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Category Archives: Existing photo processed by Bob Lawrence

First Methodist Church, Johnson City TN

Other than the original photos being taken from different viewpoints (or using different lenses), there are four differences between these two cards:

The lower one, obviously, is the earlier.  I think it may have been taken pre-WWII.  The upper one, probably late 40s.

The differences I see:  First, the plate numbers are different (I can only date Asheville Post Card Company cards by inference.  I found another card in the E-7417 range that had a 1948 post mark).  Second, the shrubbery. Third, the sign on the corner in front of the church.  Fourth, the early one is titled merely “JC-71 Methodist Church, Johnson City, Tenn.” and the later one is “JC-75 First Methodist Church, Johnson City, Tenn.”

Professional Building Woodlawn Avenue Bristol, Tennessee

This damaged card is from the 1950s.  Woodlawn Avenue does not appear on any current maps of Bristol TN.  It may be under a different name now.

On the back: Professional Building, Woodlawn Avenue, Bristol, Tennessee  The Tri-Cities’ newest and finest office building. Five stories completely air conditioned with paved parking lot accommodating 170 cars. Beautiful interiors, elevator service, drug and fountain service. Gorham Boynton, manager. Telephone SOuth 4-4189

Greetings From Mountain City, Tenn.

mountaincityfr

mtncityback

The style of the back of the card dates this to the 1930s.  Asheville Post Card Company was using this sort of anonymous back for some reason known only to the company.  Later, they were proud to identify themselves on all cards.  This is a linen-finish card.

Also, my research turned up the fact that the scene on the front is generic.  Not in Mountain City nor in its environs.  Although, an editor for APCC said, in an old interview, that people would sometimes “recognize” the scene as being in their particular area.

I did lighten the front of the card.  It’s got some age on it.

Btw, the lowest temperature on record in Tennessee was reported in Mountain City on December 30, 1917:  -32 degrees.

Let’s Go to Galax!

GALAXFRONT

GALAXBACK

Asheville Post Card Company issue called a “Pennant Landscape”
The “Galax, VA.” is an overprint for a standard card.

It was mailed in 1943, when Galax had half its current population.  It’s hard to read the writing, but I did find Sgt. Marrion W(oodward) Fisher.  Camp Santa Anita was a dog racing park in Arcadia CA that had been taken over by the Army for ordnance training.  Sgt. Fisher was born in 1920 in Bath VA.  He died in 2011 in Covington VA.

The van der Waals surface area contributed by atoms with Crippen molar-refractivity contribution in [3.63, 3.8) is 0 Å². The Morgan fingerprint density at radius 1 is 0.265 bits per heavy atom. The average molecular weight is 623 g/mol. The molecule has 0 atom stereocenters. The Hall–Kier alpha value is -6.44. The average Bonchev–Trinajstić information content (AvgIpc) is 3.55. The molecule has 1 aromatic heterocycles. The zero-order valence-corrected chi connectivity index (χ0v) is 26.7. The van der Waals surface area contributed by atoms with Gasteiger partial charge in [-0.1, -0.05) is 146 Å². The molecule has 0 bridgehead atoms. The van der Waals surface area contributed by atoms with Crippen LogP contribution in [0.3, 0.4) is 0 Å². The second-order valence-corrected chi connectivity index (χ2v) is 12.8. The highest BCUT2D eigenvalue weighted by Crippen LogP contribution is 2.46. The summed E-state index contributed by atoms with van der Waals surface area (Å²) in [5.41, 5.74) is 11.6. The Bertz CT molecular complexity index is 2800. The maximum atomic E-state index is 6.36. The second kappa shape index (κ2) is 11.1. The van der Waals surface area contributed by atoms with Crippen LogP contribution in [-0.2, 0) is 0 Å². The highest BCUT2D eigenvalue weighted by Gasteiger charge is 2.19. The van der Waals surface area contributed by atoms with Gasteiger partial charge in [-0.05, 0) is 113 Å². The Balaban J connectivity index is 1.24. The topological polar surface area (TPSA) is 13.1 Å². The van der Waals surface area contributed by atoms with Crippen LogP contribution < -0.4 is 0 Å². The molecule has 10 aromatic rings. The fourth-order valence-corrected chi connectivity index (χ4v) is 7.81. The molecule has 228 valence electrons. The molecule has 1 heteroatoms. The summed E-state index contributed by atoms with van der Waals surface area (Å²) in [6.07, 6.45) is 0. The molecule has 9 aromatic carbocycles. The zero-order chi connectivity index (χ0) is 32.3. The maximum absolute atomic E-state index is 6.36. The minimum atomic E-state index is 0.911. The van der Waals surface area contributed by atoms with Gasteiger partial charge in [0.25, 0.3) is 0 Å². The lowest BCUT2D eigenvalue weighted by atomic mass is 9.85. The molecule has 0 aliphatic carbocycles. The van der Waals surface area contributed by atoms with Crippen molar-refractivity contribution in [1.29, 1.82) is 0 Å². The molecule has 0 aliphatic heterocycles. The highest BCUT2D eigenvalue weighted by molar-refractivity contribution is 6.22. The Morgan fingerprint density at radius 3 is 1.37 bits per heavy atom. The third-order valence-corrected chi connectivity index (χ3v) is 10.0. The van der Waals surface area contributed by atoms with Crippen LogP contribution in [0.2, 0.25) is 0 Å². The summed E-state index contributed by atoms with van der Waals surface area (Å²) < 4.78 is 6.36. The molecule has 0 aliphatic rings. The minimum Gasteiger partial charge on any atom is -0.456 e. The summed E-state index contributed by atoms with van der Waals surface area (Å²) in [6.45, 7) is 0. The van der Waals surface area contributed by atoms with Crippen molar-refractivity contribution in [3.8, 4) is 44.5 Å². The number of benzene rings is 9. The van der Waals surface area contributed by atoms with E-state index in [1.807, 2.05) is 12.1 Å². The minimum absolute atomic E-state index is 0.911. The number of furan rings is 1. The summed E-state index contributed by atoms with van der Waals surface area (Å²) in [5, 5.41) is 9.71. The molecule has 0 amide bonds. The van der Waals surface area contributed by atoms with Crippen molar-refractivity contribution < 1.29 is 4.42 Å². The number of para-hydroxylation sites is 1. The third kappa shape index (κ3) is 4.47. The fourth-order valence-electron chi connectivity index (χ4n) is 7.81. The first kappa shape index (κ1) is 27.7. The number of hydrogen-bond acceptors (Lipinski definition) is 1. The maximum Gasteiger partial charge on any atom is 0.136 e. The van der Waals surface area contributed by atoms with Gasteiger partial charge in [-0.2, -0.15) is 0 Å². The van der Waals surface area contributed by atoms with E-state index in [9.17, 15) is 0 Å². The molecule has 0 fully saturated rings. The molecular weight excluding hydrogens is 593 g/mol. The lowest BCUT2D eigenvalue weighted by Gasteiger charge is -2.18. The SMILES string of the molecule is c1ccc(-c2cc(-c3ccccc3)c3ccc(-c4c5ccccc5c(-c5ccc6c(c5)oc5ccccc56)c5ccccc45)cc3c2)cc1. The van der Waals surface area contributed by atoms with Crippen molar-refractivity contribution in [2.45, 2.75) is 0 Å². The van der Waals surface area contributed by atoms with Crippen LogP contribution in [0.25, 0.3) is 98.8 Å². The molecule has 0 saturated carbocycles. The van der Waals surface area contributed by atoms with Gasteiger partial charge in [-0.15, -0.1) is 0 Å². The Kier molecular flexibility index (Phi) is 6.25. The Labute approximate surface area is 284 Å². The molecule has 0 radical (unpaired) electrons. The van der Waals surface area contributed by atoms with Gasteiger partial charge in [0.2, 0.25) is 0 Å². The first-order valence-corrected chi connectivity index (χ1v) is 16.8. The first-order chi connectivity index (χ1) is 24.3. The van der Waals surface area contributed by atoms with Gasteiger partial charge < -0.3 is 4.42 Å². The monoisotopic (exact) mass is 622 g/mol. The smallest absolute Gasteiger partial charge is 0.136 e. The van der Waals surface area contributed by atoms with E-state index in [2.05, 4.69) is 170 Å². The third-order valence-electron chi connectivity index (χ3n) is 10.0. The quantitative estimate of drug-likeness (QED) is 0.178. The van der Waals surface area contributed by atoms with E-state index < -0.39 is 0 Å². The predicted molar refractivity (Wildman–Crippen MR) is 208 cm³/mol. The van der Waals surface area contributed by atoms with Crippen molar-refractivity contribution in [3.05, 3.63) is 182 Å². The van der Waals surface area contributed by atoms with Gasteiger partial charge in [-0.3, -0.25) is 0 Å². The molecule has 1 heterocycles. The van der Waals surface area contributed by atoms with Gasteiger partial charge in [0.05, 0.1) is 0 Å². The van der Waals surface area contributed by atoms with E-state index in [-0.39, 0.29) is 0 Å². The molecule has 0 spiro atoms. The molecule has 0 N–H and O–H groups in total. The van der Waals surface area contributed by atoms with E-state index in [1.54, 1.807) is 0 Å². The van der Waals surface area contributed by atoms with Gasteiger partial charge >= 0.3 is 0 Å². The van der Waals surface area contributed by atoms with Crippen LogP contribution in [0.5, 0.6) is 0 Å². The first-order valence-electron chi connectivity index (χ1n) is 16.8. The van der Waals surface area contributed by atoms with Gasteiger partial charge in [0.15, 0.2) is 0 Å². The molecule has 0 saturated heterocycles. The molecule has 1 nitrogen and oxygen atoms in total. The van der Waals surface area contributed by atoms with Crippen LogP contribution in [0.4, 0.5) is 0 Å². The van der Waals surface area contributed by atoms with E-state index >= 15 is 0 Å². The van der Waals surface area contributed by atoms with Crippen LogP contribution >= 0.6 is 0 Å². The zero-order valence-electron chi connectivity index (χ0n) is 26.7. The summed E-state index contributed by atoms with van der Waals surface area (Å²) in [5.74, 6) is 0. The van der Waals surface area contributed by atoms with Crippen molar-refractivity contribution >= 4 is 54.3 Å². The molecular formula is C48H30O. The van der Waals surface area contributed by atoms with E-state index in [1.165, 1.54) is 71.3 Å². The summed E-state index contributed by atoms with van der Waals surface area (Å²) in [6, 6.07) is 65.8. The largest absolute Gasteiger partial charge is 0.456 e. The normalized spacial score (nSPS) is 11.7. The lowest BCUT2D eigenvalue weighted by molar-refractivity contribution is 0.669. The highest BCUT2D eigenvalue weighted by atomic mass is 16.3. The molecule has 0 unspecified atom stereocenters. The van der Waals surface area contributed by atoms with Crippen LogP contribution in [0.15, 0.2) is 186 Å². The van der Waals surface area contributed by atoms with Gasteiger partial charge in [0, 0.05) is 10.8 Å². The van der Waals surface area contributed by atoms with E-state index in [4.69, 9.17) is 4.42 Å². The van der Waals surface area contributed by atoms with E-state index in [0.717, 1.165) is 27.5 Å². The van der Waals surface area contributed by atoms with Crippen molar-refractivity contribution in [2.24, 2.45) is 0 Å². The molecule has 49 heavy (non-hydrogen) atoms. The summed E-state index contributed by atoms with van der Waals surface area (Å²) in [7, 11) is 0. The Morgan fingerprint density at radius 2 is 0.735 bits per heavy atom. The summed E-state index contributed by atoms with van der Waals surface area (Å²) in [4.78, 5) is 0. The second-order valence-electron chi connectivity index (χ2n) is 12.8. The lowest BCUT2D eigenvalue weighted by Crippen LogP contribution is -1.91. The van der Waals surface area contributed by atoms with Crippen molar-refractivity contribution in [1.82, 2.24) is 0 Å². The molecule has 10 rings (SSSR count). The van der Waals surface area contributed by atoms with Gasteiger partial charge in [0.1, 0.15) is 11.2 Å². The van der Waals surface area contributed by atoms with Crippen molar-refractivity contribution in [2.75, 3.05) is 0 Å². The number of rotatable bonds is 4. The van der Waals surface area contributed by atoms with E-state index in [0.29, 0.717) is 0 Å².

I think the signature on the card is “James”

Buford Williams and Gerald T. Lowe

Williams-Lowe

Buford’s on the left, Gerald “Jerry” is on the right.  Both were veterans of WWII.

Buford retired from TVA and died at 92 in Knoxville.

Gerald, who was from Maryville, died in 2003, but I don’t know anything more about it…can’t find an obit.

S.S. Nassau

If you were venturing into the southern climes back around 1956 or so, you might have been on this ocean liner:
nassau

The S.S. Nassau.  It began life in 1922 as the S.S. Mongolia, built in England.  After a number of name changes, it became the Nassau from 1951 to 1961.  It ended up on the West Coast as the S.S. Acapulco, flying the Mexican flag, the only ocean liner to have done so.  But, after 40 years of service, it pretty much ground to a halt on the return trip from England, where she had gone for repairs to her prow.  After a couple of years as a hotel ship, she was scrapped in 1964.

Here’s the back:
nassauback

Note the Cuban Cure for Tuberculosis stamp, dated 1956.  The actual date of the postmark isn’t visible, but it couldn’t have been before 1956. Tracy and Jim are having a fab time, apparently, and not looking forward to returning.

This post card is larger than the more-or-less standard (5-1/2 x 3-1/2″).  It measures 5-5/8 x 4″.  Continental post card size is 6 x 4…just 2/8″ shy.

Group of ?Bathers?

I bought this in an antique shop in Bristol.  A a group of bathers photographed in a studio against an “ocean” background.  This is a Real Photo Post Card.  A one-off.  The Private Mailing Card (PMC) stamp block on the back, along with no division between the “correspondence” and “address” sides puts this in the 1907- 1914 range.  It is an undivided back card, but, for that short period, the U.S. Postal Service allowed a message on the left side of the back with an address on the right.

And the bathing costumes are right for the era.

Then, I got a look at Frank’s feet and legs.  They have had a hard time, but he’s not in the least bit ashamed of it.  Looks like a family group.  I can’t work out the writing, except for the “Frank” below the seated man.  The word above the standing man may be “Mabel” and refer to the woman.  The long word or words along the right bottom corner…well, I don’t know what that spells.

unidentified photounidentified back